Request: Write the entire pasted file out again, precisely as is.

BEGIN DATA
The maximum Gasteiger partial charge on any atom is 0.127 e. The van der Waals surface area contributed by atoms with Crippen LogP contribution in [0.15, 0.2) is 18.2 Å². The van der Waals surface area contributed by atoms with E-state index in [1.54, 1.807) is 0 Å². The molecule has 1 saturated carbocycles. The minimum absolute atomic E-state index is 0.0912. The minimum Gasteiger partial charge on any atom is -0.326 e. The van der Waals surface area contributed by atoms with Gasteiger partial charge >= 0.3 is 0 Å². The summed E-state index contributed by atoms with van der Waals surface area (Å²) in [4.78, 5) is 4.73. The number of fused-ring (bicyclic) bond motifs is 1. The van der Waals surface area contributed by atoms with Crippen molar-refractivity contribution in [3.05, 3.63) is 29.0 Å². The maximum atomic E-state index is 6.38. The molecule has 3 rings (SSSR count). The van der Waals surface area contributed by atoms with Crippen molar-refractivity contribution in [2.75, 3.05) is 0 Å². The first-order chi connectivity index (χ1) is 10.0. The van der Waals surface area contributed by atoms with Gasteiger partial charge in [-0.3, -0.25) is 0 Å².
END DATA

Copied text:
The maximum Gasteiger partial charge on any atom is 0.127 e. The van der Waals surface area contributed by atoms with Crippen LogP contribution in [0.15, 0.2) is 18.2 Å². The van der Waals surface area contributed by atoms with E-state index in [1.54, 1.807) is 0 Å². The molecule has 1 saturated carbocycles. The minimum absolute atomic E-state index is 0.0912. The minimum Gasteiger partial charge on any atom is -0.326 e. The van der Waals surface area contributed by atoms with Gasteiger partial charge >= 0.3 is 0 Å². The summed E-state index contributed by atoms with van der Waals surface area (Å²) in [4.78, 5) is 4.73. The number of fused-ring (bicyclic) bond motifs is 1. The van der Waals surface area contributed by atoms with Crippen molar-refractivity contribution in [3.05, 3.63) is 29.0 Å². The maximum atomic E-state index is 6.38. The molecule has 3 rings (SSSR count). The van der Waals surface area contributed by atoms with Crippen molar-refractivity contribution in [2.75, 3.05) is 0 Å². The first-order chi connectivity index (χ1) is 10.0. The van der Waals surface area contributed by atoms with Gasteiger partial charge in [-0.3, -0.25) is 0 Å².